Uses of a Tripod Standby Liam Rodom Abraham ; Updated February 10, 2017
Tripods are common and used in a variety of areas to provide support to a given object. Most commonly, there are camera tripods, gun tripods, and tripods used in the sciences for telescopes and for performing experiments when using a Bunsen burner. Regardless of the usage, tripods help to keep the object steady, and provide a means to move the object around in ways that would be difficult with just your hands or with a different method of support.
What is a tripod?
A tripod has three legs and is used to hold something in position and keep it steady. Tripods come in different sizes which should be considered in relation to the weight of the object to be held. If the tripod is too small, it will not hold and support a camera adequately, for example. The main features are legs, a head and plate. The head allows you to move the object while the plate is where the object is mounted. The legs then distribute the weight evenly among them to balance the object.
There are a variety of camera tripods which help photographers take clear, sharp pictures because there is no "camera-shake" from their unsteady hands. A tripod is convenient and often creates better results than photos taken without the use of a tripod. A good test for a camera tripod to determine if it is too lightweight is to stomp beside the device and notice it is shakes. On the other hand, a photographer should not use a tripod that is too heavy because he will be reluctant to carry it; the weight and size of a camera tripod also depends on its intended use. Another feature to consider is the maximum height, folded height, and minimum height the tripod reaches because this could affect your ability to take pictures; for example, if it does not go high enough to take a picture of something you want to photograph. Also, if it is too short, you will often have to bend over in uncomfortable positions. A photographer can also use a tripod to hold the camera, so he can set the timer and aim at the correct subject in order to allow him to be part of the photograph as well.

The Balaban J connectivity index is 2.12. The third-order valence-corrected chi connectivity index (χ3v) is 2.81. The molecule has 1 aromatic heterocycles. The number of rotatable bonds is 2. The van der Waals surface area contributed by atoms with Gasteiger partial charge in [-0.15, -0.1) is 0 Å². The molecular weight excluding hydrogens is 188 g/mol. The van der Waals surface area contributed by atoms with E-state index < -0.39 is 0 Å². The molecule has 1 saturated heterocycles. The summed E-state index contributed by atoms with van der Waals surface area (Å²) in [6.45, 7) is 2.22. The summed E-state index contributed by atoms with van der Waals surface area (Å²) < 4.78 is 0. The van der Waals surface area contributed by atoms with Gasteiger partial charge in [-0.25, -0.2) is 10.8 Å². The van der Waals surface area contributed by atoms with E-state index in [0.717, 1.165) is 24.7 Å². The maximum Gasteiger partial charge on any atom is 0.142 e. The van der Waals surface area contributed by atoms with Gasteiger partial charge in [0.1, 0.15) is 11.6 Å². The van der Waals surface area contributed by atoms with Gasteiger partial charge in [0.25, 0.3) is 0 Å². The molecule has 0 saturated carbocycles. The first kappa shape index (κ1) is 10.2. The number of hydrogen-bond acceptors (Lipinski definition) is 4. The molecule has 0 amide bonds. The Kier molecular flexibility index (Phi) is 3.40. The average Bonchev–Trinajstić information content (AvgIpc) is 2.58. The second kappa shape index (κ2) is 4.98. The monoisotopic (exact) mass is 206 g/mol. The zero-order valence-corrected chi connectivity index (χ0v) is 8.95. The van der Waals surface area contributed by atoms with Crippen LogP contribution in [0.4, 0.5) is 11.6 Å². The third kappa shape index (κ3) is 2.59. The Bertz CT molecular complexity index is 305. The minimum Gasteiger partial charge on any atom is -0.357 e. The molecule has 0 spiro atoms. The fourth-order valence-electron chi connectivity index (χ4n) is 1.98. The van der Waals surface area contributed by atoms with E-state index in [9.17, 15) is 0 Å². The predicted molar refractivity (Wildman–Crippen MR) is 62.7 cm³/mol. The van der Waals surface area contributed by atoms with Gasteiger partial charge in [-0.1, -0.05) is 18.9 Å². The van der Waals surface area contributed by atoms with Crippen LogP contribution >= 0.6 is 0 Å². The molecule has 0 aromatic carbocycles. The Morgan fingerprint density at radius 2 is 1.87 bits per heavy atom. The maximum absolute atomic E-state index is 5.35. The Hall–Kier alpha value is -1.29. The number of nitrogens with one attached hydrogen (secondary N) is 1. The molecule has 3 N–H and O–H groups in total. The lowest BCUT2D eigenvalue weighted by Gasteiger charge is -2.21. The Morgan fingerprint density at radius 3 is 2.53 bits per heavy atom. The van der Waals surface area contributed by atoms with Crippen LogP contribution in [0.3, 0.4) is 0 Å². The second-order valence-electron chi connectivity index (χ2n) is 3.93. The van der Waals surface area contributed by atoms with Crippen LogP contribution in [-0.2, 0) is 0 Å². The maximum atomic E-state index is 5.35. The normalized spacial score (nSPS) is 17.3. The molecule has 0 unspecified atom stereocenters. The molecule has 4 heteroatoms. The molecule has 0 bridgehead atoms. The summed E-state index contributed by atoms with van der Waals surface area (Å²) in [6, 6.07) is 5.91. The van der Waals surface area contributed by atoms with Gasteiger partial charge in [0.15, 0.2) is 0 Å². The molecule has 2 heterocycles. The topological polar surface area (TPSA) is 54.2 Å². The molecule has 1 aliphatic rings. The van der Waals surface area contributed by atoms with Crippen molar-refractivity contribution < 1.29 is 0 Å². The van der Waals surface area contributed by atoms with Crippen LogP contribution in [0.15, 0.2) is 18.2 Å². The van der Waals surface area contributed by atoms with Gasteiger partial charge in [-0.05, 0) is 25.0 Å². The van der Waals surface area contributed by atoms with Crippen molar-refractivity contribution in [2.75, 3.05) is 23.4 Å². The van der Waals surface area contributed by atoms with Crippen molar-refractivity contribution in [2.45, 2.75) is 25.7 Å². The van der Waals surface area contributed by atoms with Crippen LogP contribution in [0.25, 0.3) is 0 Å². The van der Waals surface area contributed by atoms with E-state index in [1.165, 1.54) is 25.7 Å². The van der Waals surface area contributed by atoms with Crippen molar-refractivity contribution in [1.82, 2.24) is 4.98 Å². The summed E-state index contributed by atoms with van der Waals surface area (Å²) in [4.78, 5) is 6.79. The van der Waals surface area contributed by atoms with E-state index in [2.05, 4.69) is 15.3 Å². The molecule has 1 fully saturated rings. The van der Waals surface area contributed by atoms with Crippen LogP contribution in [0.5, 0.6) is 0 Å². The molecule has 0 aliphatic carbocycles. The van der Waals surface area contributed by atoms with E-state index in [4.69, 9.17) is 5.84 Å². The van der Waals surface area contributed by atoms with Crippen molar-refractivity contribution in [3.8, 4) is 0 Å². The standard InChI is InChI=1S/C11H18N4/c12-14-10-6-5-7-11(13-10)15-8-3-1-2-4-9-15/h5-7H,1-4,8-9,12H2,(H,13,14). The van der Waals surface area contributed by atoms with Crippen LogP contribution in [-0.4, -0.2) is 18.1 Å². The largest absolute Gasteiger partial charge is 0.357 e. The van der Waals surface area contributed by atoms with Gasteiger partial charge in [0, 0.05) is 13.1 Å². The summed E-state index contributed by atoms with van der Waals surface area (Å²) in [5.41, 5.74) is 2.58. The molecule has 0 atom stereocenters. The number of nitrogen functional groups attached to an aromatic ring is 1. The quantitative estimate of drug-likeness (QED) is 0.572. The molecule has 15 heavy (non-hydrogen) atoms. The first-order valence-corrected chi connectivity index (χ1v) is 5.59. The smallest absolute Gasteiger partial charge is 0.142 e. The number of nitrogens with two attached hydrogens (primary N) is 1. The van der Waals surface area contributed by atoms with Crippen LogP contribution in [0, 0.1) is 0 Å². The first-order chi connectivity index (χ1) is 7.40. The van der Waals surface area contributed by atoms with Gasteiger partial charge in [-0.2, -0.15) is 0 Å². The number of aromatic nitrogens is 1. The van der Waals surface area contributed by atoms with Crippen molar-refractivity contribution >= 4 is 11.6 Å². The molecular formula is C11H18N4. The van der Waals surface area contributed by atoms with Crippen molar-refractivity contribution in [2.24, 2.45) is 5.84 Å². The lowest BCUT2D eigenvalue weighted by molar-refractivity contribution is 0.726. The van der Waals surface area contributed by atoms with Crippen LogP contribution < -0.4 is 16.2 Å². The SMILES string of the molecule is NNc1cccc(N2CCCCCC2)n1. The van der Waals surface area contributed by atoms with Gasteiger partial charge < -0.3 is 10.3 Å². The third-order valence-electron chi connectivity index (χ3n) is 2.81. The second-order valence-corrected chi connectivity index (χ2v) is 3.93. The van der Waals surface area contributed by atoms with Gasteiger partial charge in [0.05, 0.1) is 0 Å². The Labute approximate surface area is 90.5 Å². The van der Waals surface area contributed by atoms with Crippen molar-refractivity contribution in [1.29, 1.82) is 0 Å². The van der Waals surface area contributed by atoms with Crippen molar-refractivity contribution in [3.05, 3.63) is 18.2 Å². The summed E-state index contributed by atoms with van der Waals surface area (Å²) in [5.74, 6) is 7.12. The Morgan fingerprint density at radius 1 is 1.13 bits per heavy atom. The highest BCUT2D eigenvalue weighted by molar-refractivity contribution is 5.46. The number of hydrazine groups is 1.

In terms of guns, tripods are useful for a steady aim at a given target. This is because simply leaning against a tree or relying on your body strength is not always sufficient for accurate shooting. When looking for a gun tripod, generally lightness, durability, and portability are all preferable so that one may quickly and easily move to shoot various targets. The ability of the tripod to pivot, rotate, and easily turn is also important so that aim can be more accurate.
Tripods are also useful in the area of observation and experimentation. For instance, tripods are complimentary to the use of Bunsen burners. They are necessary to hold things to be heated above a Bunsen burner. A tripod is not for the Bunsen burner but for the object to be heated. This could be a beaker, which is then used in conjunction with gauze.
Another scientific use of a tripod is for telescopes. These are usually made from metal or wood with legs that extend. There is a screw to adjust the legs. First you must attach the telescope tube to the tripod mount. Then, the mount head is placed on the tripod. If it does not seem sturdy enough it may not be suitable. Tripods are necessary to rotate and maneuver the telescope as these devices can be very heavy and difficult to handle; the observer needs the tripod to support the telescope since he cannot do it himself. Equatorial telescope tripods are especially useful for accurate observation of the sky because they feature a rotational axis parallel to the Earth's axis of rotation. They also offer setting circles to help aim the telescope at exact coordinates of stars.
- link Outdoor Eyes: How To Choose A Tripod; Phillip Tulin
- link Continental Camera: Tripod Information
- link OpticsPlanet.com: Tripod Guide - Choosing the best Tripod
- link The Open Door Web Site: Chemistry: How to use the Bunsen burner safely in the Laboratory
- link World Guns: Modern Firearms Machine Guns
- link Universe Today: Telescope Tripod; Tammy Plotner; August 2008
- photo_camera compact camera on tripod image by Christopher Dodge from Fotolia.com